Sales  ·  Commercial

Vornado Plans to Sell 666 Fifth Stake to Kushner, Maybe Build Big Penn Plaza Towers


Vornado Realty Trust (VNO) Chairman Steven Roth just revealed that his firm has reached a tentative deal to sell its 49.5 percent stake in 666 Fifth Avenue back to Kushner Companies.

He slipped the bombshell news into his annual chairman’s letter to investors, where he noted that Vornado had a “handshake to sell our interest to our partner at a price which will repay our investment plus a mezzanine type return.” He added that the loan on the property will be repaid, and the sale would help pay off the portion of the debt that Vornado holds. Vornado will keep the building’s 114,000-square-foot retail condominium unit, which is leased to Victoria’s Secret, Hollister, Uniqlo and Citibank among others, according to the letter.

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However, Roth cast doubt on whether the sale to Kushner would actually close. “This situation continues to be fluid. There can be no assurance that a final agreement will be reached,” he concluded. Bloomberg first reported the news of the deal.

Kushner Companies purchased the 41-story office building between East 52nd and East 53rd Streets in 2007 for a then-record breaking price of $1.8 billion. In 2011, Vornado acquired half the building for $80 million and took on half of building’s $1.2 billion in debt. The mortgage on the 1.4-million-square-foot property comes due in February 2019, which has sent Kushner scrambling to find investors who could bail it out.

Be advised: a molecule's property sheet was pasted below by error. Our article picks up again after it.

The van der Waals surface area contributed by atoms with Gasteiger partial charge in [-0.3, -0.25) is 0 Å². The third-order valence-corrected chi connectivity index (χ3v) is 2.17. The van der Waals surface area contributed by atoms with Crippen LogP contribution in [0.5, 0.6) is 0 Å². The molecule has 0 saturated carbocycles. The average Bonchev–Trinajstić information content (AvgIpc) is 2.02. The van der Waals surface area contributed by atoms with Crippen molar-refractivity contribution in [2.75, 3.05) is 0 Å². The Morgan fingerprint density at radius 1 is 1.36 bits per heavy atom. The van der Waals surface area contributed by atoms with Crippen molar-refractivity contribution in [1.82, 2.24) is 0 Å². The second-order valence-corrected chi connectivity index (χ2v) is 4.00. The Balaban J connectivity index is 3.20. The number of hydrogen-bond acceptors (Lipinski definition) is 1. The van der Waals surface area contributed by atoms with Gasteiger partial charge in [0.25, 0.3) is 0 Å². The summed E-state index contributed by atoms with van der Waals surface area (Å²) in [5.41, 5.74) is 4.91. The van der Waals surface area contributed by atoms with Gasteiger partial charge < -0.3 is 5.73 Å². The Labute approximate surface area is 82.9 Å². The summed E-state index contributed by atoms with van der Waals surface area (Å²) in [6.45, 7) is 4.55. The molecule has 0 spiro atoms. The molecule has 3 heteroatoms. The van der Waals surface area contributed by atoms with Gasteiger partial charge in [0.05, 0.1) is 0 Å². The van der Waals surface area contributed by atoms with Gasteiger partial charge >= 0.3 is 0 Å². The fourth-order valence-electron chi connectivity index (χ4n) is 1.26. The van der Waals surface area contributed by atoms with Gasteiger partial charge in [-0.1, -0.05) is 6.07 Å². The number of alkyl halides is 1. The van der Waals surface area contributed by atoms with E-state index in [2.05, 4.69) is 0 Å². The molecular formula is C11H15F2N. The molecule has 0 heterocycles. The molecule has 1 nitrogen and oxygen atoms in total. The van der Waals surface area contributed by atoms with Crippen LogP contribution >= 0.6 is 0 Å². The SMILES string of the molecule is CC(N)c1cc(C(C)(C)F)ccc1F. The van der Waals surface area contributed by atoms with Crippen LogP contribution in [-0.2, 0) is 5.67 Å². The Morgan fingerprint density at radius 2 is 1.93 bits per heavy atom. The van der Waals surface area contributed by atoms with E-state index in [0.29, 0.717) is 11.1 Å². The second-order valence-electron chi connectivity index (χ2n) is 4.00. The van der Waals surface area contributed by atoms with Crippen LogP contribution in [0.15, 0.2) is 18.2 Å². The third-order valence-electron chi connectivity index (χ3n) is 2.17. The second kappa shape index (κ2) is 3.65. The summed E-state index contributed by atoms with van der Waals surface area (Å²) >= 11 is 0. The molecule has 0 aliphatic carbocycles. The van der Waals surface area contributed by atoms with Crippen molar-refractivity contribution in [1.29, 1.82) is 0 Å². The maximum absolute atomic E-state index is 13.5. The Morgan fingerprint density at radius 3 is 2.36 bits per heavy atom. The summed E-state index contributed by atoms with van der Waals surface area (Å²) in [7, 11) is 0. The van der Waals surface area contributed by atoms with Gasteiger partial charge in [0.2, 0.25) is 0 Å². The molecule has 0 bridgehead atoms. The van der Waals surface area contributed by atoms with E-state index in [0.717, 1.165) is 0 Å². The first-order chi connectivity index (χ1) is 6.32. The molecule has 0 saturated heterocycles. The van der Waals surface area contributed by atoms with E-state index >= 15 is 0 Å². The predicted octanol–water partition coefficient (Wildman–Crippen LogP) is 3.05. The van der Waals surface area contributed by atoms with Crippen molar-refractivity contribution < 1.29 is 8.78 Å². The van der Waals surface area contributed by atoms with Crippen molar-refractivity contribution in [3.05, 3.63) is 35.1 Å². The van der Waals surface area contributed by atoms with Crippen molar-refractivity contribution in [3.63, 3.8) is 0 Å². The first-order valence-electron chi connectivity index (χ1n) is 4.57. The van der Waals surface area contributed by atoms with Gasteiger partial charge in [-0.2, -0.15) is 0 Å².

But the 666 Fifth deal wasn’t the only news hidden in the letter. Roth also mentioned that his firm was at “a tipping point” with redeveloping the Hotel Pennsylvania site at 401 Seventh Avenue, across the street from Two Penn Plaza. The real estate investment trust could create a “giant convention/entertainment hotel.” Alternatively, the firm could tear down the hotel to build a 2.8-million-square-foot, 68-story office tower called 15 Penn Plaza. It just renewed special permits with the City Planning Commission to develop the tower last month.

And Two Penn Plaza—which is already set to be redeveloped—could be razed for an entirely new building, Roth noted. If Vornado knocked down the 1.6-million-square-foot office tower, it could tap into property’s potential 1.6 million square feet of air rights, as well as 5 million square feet of air rights that it owns on the nearby Madison Square Garden site. That extra floor area could go toward a new Penn Plaza tower, plus adjacent sites like the Hotel Pennsylvania. The company’s master plan includes three to five new developments on its Penn Plaza properties.

“There is an enormous public purpose to this bold plan,” Roth wrote. “It would daylight the eastern half of Penn Station, permitting modernization and improvements to Penn Station, as great as the imagination can conceive…finally curing the ills and creating the grand transportation hub that New Yorkers deserve.”

Finally, he dropped a hint that Vornado’s 350 Park Avenue could be dramatically expanded or torn down. The 58-year-old, Emery Roth & Sons-designed tower between East 51st and 52nd Streets is well-positioned to take advantage of the new floor area and zoning incentives created by the Midtown East rezoning, the letter explained.